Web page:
Vaccines generate cells known as “memory B cells” and have been shown to recognize different variants as they appear, Gandhi said. Vaccines also trigger the production of T cells, which protect against serious diseases, she said.

“While B cells serve as memory banks to produce antibodies when needed, T cells enhance the body’s response to a virus and help recruit cells to directly attack a pathogen,” Gandhi said.

The end result is that a breakthrough infection for a vaccinated person “should remain mild with sub-options,” she said.

The widespread spread in the US of a relatively mild strain of the virus has likely paid off, providing many Americans with some immunity, whether or not they have been vaccinated. Studies show that people who were vaccinated and then became infected had even greater protection than people who were vaccinated and did not contract COVID.

“This family of omicrons can really offer a positive side in the course of the pandemic,” Schaffner said.

Looking ahead, vaccine manufacturers are starting to develop vaccines specifically targeting omicron, and some of them will combine the coronavirus vaccine with the seasonal flu vaccine in one shot. But those vaccines are in the early stages, and Schaffner said he suspects they won’t be ready and approved for flu season this fall.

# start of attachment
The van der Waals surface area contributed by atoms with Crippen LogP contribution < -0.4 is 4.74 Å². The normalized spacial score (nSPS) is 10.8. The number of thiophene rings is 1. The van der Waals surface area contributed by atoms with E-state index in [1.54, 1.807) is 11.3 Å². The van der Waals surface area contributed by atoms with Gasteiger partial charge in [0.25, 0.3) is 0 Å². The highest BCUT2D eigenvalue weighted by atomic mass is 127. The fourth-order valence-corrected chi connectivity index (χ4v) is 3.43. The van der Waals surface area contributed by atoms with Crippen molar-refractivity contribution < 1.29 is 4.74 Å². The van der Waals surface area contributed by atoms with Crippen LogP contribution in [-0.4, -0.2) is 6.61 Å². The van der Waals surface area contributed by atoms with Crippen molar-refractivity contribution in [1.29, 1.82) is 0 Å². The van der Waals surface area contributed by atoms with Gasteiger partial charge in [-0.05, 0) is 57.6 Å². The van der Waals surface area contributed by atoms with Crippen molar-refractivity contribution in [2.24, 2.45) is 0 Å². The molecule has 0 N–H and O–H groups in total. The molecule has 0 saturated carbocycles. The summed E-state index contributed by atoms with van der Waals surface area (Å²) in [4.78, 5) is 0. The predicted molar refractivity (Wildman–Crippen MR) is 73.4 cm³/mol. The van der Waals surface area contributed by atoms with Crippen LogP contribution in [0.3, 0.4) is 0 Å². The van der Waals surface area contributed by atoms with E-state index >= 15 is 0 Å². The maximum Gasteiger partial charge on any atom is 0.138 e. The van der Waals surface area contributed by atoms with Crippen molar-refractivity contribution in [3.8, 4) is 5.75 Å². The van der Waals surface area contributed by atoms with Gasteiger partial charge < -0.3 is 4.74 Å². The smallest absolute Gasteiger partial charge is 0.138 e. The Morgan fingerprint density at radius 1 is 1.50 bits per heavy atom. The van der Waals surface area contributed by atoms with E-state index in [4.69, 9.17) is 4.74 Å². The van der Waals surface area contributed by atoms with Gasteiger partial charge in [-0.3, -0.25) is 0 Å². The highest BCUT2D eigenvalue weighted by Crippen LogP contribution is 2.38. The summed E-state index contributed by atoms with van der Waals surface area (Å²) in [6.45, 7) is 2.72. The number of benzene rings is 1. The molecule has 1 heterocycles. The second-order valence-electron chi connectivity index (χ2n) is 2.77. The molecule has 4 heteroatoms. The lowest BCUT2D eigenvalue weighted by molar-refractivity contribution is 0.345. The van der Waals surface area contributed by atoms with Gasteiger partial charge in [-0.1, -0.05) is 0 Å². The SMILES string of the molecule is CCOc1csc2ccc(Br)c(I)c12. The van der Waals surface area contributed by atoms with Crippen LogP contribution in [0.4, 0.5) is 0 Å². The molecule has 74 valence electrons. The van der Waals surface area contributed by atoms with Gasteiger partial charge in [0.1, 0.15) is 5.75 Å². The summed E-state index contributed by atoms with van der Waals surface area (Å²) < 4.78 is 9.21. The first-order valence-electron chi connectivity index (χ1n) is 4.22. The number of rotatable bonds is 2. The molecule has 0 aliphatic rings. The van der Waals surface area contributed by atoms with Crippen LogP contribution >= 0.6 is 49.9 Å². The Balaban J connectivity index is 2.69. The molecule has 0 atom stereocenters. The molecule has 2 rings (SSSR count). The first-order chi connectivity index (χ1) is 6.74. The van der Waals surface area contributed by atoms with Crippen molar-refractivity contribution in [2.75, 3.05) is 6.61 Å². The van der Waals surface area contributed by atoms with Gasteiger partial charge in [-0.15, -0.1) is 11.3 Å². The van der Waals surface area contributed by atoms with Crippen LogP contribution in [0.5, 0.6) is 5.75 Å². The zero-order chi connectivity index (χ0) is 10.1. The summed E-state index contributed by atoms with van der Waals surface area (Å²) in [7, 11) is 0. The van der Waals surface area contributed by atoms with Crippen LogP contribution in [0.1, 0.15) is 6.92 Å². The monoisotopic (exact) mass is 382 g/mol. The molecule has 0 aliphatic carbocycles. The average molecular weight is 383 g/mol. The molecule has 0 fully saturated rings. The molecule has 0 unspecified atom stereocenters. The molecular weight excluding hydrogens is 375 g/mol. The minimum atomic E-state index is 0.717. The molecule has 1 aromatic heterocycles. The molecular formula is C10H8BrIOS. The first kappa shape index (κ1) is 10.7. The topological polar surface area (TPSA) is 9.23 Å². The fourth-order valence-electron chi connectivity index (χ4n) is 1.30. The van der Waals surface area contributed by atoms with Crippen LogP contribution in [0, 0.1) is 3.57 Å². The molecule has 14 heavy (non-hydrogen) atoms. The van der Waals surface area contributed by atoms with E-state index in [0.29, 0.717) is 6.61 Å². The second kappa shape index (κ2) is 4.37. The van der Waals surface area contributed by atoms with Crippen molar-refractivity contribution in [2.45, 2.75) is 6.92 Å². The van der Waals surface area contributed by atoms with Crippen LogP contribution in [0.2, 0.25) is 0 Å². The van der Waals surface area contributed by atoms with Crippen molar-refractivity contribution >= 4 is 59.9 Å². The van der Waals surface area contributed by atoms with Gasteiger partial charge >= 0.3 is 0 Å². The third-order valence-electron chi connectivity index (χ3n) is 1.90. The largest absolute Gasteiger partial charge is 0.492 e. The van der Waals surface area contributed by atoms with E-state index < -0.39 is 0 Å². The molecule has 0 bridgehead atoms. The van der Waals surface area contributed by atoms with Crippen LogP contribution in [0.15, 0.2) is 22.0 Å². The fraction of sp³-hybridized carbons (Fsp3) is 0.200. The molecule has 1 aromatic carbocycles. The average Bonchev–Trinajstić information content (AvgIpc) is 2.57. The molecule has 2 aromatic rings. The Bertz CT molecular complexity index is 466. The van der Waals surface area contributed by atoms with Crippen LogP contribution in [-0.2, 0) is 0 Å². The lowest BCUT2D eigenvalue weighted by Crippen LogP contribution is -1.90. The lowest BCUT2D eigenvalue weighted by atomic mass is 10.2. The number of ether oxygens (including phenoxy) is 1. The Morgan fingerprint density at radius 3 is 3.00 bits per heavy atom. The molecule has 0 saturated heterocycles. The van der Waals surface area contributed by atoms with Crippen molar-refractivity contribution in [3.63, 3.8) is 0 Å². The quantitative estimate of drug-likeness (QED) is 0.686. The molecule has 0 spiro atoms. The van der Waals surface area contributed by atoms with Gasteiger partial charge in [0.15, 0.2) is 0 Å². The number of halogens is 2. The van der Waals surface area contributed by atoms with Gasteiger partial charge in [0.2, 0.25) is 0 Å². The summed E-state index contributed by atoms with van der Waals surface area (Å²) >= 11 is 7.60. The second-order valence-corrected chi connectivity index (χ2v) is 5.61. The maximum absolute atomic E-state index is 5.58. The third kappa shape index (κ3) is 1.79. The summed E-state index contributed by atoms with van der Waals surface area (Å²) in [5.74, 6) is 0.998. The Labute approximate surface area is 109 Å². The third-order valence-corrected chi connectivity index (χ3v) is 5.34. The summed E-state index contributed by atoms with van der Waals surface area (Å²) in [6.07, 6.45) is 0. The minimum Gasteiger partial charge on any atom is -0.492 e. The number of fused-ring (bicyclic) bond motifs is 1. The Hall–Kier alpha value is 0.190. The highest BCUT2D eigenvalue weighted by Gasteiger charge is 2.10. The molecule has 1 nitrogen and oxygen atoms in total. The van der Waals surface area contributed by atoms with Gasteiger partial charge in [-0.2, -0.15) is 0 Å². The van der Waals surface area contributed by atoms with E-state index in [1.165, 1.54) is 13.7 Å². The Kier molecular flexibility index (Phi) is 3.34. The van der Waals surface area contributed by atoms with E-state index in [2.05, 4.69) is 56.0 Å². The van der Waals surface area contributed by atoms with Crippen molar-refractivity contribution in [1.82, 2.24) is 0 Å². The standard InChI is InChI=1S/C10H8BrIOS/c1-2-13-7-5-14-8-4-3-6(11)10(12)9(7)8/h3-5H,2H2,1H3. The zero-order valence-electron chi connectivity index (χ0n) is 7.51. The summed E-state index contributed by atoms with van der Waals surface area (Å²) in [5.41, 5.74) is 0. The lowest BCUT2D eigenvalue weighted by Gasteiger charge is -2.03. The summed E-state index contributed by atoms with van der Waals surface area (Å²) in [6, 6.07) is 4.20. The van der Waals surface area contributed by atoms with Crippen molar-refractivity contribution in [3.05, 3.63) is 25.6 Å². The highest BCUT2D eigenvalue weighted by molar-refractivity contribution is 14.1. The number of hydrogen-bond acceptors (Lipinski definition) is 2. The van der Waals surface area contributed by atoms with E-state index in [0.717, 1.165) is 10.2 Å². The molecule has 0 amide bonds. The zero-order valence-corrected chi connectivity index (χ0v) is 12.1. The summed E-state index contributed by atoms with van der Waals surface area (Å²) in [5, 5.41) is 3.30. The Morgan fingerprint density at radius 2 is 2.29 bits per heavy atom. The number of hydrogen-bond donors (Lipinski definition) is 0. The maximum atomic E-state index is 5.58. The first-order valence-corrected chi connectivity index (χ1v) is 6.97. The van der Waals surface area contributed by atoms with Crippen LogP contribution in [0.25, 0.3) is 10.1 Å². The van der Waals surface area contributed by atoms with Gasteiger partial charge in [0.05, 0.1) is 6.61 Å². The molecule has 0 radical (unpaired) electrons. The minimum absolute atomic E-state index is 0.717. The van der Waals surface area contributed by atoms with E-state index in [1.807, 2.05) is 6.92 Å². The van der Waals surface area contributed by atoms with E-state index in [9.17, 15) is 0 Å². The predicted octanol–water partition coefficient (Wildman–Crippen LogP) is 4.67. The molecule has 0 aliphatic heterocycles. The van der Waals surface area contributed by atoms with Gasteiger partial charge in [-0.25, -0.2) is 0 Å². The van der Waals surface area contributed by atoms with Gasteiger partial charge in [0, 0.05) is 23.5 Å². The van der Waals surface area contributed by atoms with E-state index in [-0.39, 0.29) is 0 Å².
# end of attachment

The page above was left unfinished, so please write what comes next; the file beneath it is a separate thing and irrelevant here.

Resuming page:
Whether such new vaccines represent the next step in the fight against COVID depends on the FDA and CDC.

Q: Are there any brand new options on the horizon?

Experts agreed that the only newcomers to come out in recent weeks were incremental sub-variants — certainly nothing as game-changing as the delta or omicron when they first came out.

“We don’t yet know anything about what is hiding, and the surveillance is pretty damn aggressive,” Schaffner said.

Gandhi estimates that more than 60% of the world’s population has been exposed to omicrons and more than 65% of the world’s population has received at least one dose of the vaccine, “so I keep my fingers crossed that the development of new options will slow down with this degree of herd immunity.”

Gandhi admitted some surprise at how calm the horizon is now, but she sees that as a positive.

“It’s been five months since we heard about the new option, which I hope reflects the rise in immunity among the world’s population,” she said.

KN (Kaiser Health News) is a nationwide newsroom dedicated to in-depth health journalism. Together with Policy Analysis and Polling, KHN is one of the three major operational programs in KFF (Kaiser Family Foundation). KFF is a charitable non-profit organization providing health information to the nation.